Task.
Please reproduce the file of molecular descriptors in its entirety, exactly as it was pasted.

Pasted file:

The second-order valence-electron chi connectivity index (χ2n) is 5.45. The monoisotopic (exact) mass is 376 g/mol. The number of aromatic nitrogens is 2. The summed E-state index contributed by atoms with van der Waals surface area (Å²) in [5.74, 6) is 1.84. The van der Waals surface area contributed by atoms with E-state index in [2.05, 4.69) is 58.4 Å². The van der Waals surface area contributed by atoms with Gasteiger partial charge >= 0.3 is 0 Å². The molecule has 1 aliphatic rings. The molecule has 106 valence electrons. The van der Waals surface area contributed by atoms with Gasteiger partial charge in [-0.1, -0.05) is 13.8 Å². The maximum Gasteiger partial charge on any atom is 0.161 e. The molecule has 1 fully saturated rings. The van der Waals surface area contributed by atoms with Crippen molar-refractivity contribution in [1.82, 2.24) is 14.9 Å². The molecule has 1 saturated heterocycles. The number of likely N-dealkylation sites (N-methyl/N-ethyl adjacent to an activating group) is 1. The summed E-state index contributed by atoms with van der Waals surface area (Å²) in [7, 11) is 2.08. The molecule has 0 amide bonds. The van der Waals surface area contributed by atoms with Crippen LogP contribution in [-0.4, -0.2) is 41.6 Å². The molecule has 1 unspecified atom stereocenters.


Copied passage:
The second-order valence-electron chi connectivity index (χ2n) is 5.45. The monoisotopic (exact) mass is 376 g/mol. The number of aromatic nitrogens is 2. The summed E-state index contributed by atoms with van der Waals surface area (Å²) in [5.74, 6) is 1.84. The van der Waals surface area contributed by atoms with E-state index in [2.05, 4.69) is 58.4 Å². The van der Waals surface area contributed by atoms with Gasteiger partial charge >= 0.3 is 0 Å². The molecule has 1 aliphatic rings. The molecule has 106 valence electrons. The van der Waals surface area contributed by atoms with Gasteiger partial charge in [-0.1, -0.05) is 13.8 Å². The maximum Gasteiger partial charge on any atom is 0.161 e. The molecule has 1 fully saturated rings. The van der Waals surface area contributed by atoms with Crippen molar-refractivity contribution in [1.82, 2.24) is 14.9 Å². The molecule has 1 saturated heterocycles. The number of likely N-dealkylation sites (N-methyl/N-ethyl adjacent to an activating group) is 1. The summed E-state index contributed by atoms with van der Waals surface area (Å²) in [7, 11) is 2.08. The molecule has 0 amide bonds. The van der Waals surface area contributed by atoms with Crippen LogP contribution in [-0.4, -0.2) is 41.6 Å². The molecule has 1 unspecified atom stereocenters.